• humanbean - sorry but I got that wrong! Member is janeb15

  • Okay, her posts can be found by looking at her profile :

    healthunlocked.com/janeb15

  • I'm sorry to hear of your problems. I actually feel quite well but the figures belie that.

    At what level have your T3 levels gone to. Also what has been your GPs/endos view whenever it goes high and are they aware of how much T3 you take.

  • Dr Lowe himself took 150mcg of T3 daily and this is an excerpt from a couple of his pages (question dated January 2, 2002):-

    Patients also fall into a bell curve regarding how their thyroid glands respond to any particular blood level of TSH. In response to a TSH level that the typical conventional endocrinologist adores, the glands of some patients will release enough thyroid hormone to keep metabolism normal. In response to this same TSH level, the thyroid glands of other patients will release too little thyroid hormone to keep metabolism normal. These patients will remain ill with symptoms of slow metabolism—despite the same TSH level that keeps other patients well.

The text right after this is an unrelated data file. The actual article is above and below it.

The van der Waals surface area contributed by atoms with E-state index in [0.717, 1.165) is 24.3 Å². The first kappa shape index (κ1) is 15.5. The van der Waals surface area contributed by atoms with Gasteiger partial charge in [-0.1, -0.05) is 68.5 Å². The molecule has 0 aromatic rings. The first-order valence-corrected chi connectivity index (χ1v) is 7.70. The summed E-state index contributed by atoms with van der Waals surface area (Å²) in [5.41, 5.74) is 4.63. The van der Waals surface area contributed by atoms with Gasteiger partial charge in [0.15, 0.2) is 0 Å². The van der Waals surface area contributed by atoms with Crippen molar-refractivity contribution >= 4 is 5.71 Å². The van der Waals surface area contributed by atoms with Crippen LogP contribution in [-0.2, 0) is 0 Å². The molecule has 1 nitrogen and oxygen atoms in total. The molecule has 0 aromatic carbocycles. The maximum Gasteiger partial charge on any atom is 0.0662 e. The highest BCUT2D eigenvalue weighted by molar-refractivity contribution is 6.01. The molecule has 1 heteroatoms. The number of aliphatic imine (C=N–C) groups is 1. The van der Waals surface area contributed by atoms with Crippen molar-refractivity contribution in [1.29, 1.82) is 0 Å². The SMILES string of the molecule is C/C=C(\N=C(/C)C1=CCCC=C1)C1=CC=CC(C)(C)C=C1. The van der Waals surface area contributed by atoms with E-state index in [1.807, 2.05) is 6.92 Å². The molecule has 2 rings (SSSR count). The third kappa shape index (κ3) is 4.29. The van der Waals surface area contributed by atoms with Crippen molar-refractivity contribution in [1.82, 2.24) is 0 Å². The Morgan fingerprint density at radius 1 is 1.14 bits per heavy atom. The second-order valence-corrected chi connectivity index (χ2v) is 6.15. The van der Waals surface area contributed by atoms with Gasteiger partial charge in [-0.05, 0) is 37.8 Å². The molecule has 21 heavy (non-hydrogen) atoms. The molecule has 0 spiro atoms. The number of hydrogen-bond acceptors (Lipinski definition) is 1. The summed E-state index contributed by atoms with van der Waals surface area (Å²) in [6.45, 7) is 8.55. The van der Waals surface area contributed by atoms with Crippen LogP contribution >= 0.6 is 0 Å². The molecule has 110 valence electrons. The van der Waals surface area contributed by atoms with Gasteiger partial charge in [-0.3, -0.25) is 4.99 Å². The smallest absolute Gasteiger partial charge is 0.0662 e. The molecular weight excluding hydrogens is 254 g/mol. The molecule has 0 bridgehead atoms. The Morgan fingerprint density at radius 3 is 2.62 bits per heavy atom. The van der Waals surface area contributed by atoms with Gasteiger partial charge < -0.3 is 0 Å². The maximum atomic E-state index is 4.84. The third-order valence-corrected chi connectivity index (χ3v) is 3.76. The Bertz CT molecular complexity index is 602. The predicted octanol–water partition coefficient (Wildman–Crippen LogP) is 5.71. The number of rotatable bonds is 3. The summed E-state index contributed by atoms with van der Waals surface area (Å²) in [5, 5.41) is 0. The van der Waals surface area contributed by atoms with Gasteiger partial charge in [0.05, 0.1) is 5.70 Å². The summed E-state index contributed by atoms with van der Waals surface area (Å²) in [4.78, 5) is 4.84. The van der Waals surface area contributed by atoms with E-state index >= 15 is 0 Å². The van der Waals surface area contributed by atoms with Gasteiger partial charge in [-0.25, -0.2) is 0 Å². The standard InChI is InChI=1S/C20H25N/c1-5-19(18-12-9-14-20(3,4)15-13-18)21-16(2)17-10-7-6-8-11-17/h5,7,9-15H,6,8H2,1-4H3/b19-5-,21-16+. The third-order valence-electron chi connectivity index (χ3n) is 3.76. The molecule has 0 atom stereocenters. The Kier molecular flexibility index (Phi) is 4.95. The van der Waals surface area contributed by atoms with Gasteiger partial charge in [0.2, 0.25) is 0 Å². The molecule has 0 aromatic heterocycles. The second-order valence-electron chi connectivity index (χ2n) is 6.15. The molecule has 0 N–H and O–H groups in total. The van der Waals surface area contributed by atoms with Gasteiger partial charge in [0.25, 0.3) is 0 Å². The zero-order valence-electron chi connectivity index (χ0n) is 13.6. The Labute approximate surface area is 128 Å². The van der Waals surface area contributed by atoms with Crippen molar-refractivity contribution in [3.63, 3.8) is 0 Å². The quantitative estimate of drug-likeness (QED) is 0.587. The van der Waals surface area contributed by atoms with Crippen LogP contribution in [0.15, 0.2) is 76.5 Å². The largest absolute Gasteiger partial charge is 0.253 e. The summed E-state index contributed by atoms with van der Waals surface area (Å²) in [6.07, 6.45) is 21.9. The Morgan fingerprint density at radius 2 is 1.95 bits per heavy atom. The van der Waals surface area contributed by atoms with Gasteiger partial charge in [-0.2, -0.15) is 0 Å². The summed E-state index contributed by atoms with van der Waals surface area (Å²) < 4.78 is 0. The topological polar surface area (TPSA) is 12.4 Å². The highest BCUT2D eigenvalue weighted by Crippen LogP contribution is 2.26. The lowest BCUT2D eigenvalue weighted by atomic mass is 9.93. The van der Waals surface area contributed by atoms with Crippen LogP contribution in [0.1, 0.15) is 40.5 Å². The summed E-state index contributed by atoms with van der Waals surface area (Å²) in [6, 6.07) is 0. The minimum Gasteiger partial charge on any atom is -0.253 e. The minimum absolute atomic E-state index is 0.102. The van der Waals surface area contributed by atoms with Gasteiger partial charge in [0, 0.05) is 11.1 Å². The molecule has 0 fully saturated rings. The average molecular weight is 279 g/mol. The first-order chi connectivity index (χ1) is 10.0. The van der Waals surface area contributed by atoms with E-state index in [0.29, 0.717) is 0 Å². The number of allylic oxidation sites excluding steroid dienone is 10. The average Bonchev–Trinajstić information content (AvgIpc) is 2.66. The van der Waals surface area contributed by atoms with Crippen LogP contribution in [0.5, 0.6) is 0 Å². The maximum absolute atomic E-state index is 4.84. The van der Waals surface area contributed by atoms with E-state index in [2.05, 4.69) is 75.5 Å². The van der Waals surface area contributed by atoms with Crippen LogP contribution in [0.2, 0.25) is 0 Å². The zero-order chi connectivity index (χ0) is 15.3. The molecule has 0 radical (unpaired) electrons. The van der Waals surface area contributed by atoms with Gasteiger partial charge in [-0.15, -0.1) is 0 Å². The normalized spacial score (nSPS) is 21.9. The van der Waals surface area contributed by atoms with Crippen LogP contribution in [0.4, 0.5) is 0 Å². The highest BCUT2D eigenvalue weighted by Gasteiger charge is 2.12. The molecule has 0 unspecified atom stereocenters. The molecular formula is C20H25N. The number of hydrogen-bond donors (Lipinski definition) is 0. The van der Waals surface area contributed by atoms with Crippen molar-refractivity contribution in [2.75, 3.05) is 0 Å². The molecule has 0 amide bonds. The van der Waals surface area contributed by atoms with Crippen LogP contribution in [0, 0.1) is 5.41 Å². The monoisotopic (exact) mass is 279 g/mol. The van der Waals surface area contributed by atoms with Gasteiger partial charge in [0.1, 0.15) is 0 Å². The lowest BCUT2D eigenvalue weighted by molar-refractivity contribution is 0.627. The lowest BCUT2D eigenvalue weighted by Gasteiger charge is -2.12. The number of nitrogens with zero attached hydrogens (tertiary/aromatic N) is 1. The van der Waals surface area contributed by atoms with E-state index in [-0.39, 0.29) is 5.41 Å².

The same applies to T3 blood levels: Patients fall into a bell curve—some enjoying normal metabolism with a particular T3 level, others suffering from symptoms of slow metabolism with the same T3 level.